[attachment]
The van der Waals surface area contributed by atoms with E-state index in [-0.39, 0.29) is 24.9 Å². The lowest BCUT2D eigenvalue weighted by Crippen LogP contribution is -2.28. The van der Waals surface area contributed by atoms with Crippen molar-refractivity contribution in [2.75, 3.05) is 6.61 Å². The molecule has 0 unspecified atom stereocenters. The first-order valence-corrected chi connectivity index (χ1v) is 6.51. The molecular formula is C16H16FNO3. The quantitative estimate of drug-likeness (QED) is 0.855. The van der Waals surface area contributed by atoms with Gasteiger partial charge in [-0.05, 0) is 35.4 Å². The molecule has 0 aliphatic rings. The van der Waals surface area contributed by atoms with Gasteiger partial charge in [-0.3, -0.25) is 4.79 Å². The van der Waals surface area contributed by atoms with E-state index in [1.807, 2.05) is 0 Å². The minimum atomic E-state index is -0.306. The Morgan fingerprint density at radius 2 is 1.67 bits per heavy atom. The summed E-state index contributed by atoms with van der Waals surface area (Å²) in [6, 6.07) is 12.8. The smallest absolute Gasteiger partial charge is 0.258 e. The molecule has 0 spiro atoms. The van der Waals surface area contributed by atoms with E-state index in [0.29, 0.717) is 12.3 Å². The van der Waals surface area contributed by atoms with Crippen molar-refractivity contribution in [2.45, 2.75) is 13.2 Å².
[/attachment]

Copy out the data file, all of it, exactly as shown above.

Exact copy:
The van der Waals surface area contributed by atoms with E-state index in [-0.39, 0.29) is 24.9 Å². The lowest BCUT2D eigenvalue weighted by Crippen LogP contribution is -2.28. The van der Waals surface area contributed by atoms with Crippen molar-refractivity contribution in [2.75, 3.05) is 6.61 Å². The molecule has 0 unspecified atom stereocenters. The first-order valence-corrected chi connectivity index (χ1v) is 6.51. The molecular formula is C16H16FNO3. The quantitative estimate of drug-likeness (QED) is 0.855. The van der Waals surface area contributed by atoms with Gasteiger partial charge in [-0.05, 0) is 35.4 Å². The molecule has 0 aliphatic rings. The van der Waals surface area contributed by atoms with Gasteiger partial charge in [-0.3, -0.25) is 4.79 Å². The van der Waals surface area contributed by atoms with E-state index in [1.807, 2.05) is 0 Å². The minimum atomic E-state index is -0.306. The Morgan fingerprint density at radius 2 is 1.67 bits per heavy atom. The summed E-state index contributed by atoms with van der Waals surface area (Å²) in [6, 6.07) is 12.8. The smallest absolute Gasteiger partial charge is 0.258 e. The molecule has 0 spiro atoms. The van der Waals surface area contributed by atoms with E-state index in [0.29, 0.717) is 12.3 Å². The van der Waals surface area contributed by atoms with Crippen molar-refractivity contribution in [2.45, 2.75) is 13.2 Å².